Sorry about the hiatus, dear reader. Clara has been away and I promised her I wouldn’t talk about Avengers: Age of Ultron until she got back. Also I’ve been busy and haven’t seen Mad Max: Fury Road yet so obviously my hands have been tied!
Anyway, instead of writing one long post about a particular movie or show that’s out right now, I’m going to do a roundup of quick thoughts on some of the television I’ve been watching over the past month. Spoilers ahoy! Also, be warned for discussions of rape and drug use.
Game of Thrones
Let’s get the big one out of the way. Episode 6 of the current season of Game of Thrones has caused quite a stir among online feminist circles for yet another controversial depiction of rape. In a plotline that is a marked departure from the source material, Sansa Stark has been promised to Ramsey Bolton (formerly Snow) whose father Roose currently holds Sansa’s old home, Winterfell. In the final scene of the episode “Unbowed, Unbent, Unbroken,” Ramsey rapes Sansa on their wedding night and forces Theon to watch.
The multitude of reasons why this scene left many viewers feeling ill has been discussed at length, but perhaps my strongest objection to it is the way a woman’s sexual assault is framed as tragic and important because it hurts a man. Despite the fact that Sansa has been manipulated into a terrible situation, forced to marry the sadistic bastard son of the man responsible for murdering her mother and brother, the scene makes Theon’s pain the focus; the last image we see is his tearful, trembling face. Many fans of the A Song of Ice and Fire series have also accused the Game of Thrones showrunners of again including a rape scene that never occurred in the books, essentially using a very real, violent, and traumatic act for shock value and an easy way to give female characters edgy development. While I haven’t personally read the books and have only watched the show, I agree that rape is treated much too casually on Game of Thrones and am consistently uncomfortable with the way violence against women is often treated as sexualized and titillating. For many viewers, this scene was the last straw, and they are refusing to continue watching Game of Thrones. I’m not personally boycotting the show because honestly I am too curious about the story to let it go, but I am disappointed in showrunners David Benioff and D.B. Weiss’ consistent shortcomings with regard to women’s issues, and will be especially wary of it in any of their future projects (if, in fact, I choose to see them at all).
I recently got caught up with season 3 of Elementary, and saw the season finale where Sherlock, after being manipulated by an ex-dealer of his, relapses in his heroin addiction. The moment was rough, as Holmes’ sense of control over his addiction (not to mention his life in general) has seemed more stable than ever this season. But Elementary’s choice to depict this Holmes as a recovering addict has truly not been a casual one.
Rather than treating addiction as a one-note character flaw, Sherlock’s recovery is depicted as a never-ending process, one that he cannot tackle alone. Whether it’s Joan as his former sober companion, Alfredo as his sponsor, or the many support meetings he attends, it’s clear that Sherlock needs others to maintain perspective and sobriety, which is humanizing and grounding for a character that is too often depicted as hyperintelligent and in complete control of himself and his surroundings. When Sherlock, angry and alone, retreats to an abandoned tunnel and succumbs to a familiar enemy, we understand the weight that this moment has for him, and it hits like a punch to the gut. The combination of Sherlock’s relapse, the imminent return of his absent yet oft-maligned father and Joan’s recent introversion and struggle to reconcile her detective work and personal life, is setting up season 4 to be a painful rebirth for the entire cast. Nonetheless, I will watch it faithfully in my bed with the covers pulled up to my chin to catch my tears, because while the “mystery of the week” style cases Sherlock and Joan tackle in each episode are rather predictable (and as I have often described them, “CBS-y”) I am completely in love with these characters and cannot wait to see how they continue to grow and shape each other.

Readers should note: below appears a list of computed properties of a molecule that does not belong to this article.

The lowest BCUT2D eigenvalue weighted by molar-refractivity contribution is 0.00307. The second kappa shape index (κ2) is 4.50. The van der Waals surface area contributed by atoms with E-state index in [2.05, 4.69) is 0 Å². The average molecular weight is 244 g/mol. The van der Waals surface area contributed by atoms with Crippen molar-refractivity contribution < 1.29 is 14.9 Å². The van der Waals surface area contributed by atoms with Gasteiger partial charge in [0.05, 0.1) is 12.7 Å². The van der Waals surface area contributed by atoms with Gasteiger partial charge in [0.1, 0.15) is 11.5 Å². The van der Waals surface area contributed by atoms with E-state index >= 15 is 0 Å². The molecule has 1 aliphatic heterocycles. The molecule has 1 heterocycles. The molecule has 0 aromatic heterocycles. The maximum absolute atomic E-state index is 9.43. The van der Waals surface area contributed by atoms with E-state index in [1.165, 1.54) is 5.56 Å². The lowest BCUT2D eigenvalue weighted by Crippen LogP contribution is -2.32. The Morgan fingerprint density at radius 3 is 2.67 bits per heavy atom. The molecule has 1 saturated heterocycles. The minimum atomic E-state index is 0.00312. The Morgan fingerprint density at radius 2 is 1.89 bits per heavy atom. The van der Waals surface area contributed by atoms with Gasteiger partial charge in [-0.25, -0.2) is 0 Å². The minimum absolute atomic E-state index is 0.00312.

Jane the Virgin
I have a hard time not gushing about this show to anyone and everyone because it is truly everything I could have ever wanted out of a primetime drama and it consistently delights and surprises me. In case you don’t know, Jane the Virgin is based on the Venezuelan telenovela Juana la Virgen, and it takes plenty of cues from the telenovela format. The plot twists and turns, emotions run high, and important moments are punctuated with cheeky commentary from the narrator or on-screen stage directions (typed as though in a screenplay).
The show’s central drama is the pregnancy of the titular Jane, who is accidentally artificially inseminated and decides to keep the baby. Many, many things also happen throughout the course of the inaugural season, but since the show is new and half the fun is the wild ride the plot takes you on, I will leave any other spoilers out this time. The first season just wrapped up this month, and I’m already dying to know what happens next. Even though I’m keeping it zipped on the particulars of the show’s storyline, the most important things to remember are that the cast is fantastic (Gina Rodriguez in particular is incredible in her first starring role) the story is equal parts funny, touching, and honest, and the second season premieres in October. Set your DVR already!
Finally, I’m really looking forward to Seinfeld coming to Hulu on June 24. It’s about time for a rewatch of my favorite 90s sitcom about misanthropic white people in NYC! Sorry, Friends.